Trump’s Defense Secretary Pick Opens Up on Family’s Shocking History With Domestic Violence in Exit Interview


As President Donald Trump announced that Acting Defense Secretary Patrick Shanahan will not go forward to pursue confirmation for the job, new reports have shed some light on why Shanahan might’ve decided to withdraw.

USA Today reported that that the FBI’s background check has led to the bureau investigating a domestic violence incident nine years ago between Shanahan and his ex-wife, Kimberley Jordinson. According to court filings and police records, Shanahan and Jordinson both alleged the other had punched them, but Jordinson was taken into custody as police found Shanahan with a bloodied nose, a blood-stained hand and scratched chin.

Shanahan and Jordinson stood by their respective accounts when USA Today reached out for comment, but they also got a statement from their son, William Shanahan, who witnessed the incident. Shanahan claims his mother “coerced” him into submitting a statement to his mother’s criminal lawyer back then after saying he didn’t see his parents hit each other.

From the report:

The son, Will Shanahan, who was 15 at the time of the incident, now asserts his mother “coerced” him to sign the document meant to assist her defense, according to a statement he provided to USA TODAY. He said the initial declaration, which indicated that police had treated his mother “unfairly,” was “false, dishonest and did not represent the accurate facts.”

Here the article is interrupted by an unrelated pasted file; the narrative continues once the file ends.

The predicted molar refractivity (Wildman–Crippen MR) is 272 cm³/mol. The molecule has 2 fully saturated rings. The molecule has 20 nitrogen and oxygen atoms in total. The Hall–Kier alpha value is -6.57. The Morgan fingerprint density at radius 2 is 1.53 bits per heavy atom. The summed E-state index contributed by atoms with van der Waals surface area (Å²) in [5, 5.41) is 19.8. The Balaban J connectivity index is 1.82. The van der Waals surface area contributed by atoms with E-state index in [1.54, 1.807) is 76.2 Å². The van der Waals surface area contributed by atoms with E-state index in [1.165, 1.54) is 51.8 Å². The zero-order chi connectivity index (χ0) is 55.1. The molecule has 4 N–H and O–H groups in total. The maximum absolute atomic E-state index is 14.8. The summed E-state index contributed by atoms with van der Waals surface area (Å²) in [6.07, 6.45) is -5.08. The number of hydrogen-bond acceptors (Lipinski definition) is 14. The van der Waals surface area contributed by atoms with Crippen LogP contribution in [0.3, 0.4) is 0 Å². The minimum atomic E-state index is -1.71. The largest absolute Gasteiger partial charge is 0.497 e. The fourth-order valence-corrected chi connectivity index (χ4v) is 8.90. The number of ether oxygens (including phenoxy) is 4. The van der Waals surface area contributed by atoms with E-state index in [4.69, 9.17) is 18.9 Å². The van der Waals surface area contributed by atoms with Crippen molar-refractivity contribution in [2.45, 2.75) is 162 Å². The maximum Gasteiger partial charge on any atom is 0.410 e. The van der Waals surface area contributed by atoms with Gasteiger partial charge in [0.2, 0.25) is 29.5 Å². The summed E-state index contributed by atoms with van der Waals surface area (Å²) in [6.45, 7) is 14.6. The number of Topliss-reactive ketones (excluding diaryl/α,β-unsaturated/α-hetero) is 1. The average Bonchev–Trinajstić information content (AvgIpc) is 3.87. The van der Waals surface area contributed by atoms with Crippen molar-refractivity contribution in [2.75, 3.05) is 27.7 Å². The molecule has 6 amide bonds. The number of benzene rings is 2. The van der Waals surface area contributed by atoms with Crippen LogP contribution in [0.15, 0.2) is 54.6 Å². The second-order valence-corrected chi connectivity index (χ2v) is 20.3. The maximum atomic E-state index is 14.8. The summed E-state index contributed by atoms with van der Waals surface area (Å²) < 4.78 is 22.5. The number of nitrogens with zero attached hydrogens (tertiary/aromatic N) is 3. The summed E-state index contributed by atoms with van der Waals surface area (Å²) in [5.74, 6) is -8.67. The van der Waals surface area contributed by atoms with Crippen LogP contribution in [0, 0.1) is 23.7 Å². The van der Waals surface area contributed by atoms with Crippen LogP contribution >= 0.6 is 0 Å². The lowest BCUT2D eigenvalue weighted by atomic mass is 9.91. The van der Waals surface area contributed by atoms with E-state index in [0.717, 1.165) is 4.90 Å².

“I did what she told me,” he said.

In interviews with Washington Post, Shanahan recalled a separate incident from 2011 in which he defended his son after William beat his mother with a baseball bat. According to the Post’s reporting, “the attack had left Shanahan’s ex-wife unconscious in a pool of blood, her skull fractured and with internal injuries that required surgery.”

Shanahan wrote a memo after the attack claiming that his son had acted in self-defense and that “Will’s mother harassed him for nearly three hours before the incident.” However, Shanahan told the Post that he since regrets writing his passages justifying the assault.

“Quite frankly it’s difficult to relive that moment and the passage was difficult for me to read. I was wrong to write those three sentences,” Shanahan said. “I have never believed Will’s attack on his mother was an act of self-defense or justified. I don’t believe violence is appropriate ever, and certainly never any justification for attacking someone with a baseball bat.”

Shanahan spoke of these and other family altercations with the Post‘s reporters, expressing concerns that if he was asked about them in confirmation hearings, it “will ruin my son’s life.”

“Bad things can happen to good families…and this is a tragedy, really,” Shanahan said.

Trump announced on Twitter that Shanahan would be withdrawing from consideration for defense secretary — a post that requires a confirmation process — and would be replaced by Mark Esper, the secretary of the army.

[Photo via Drew Angerer/Getty Images]

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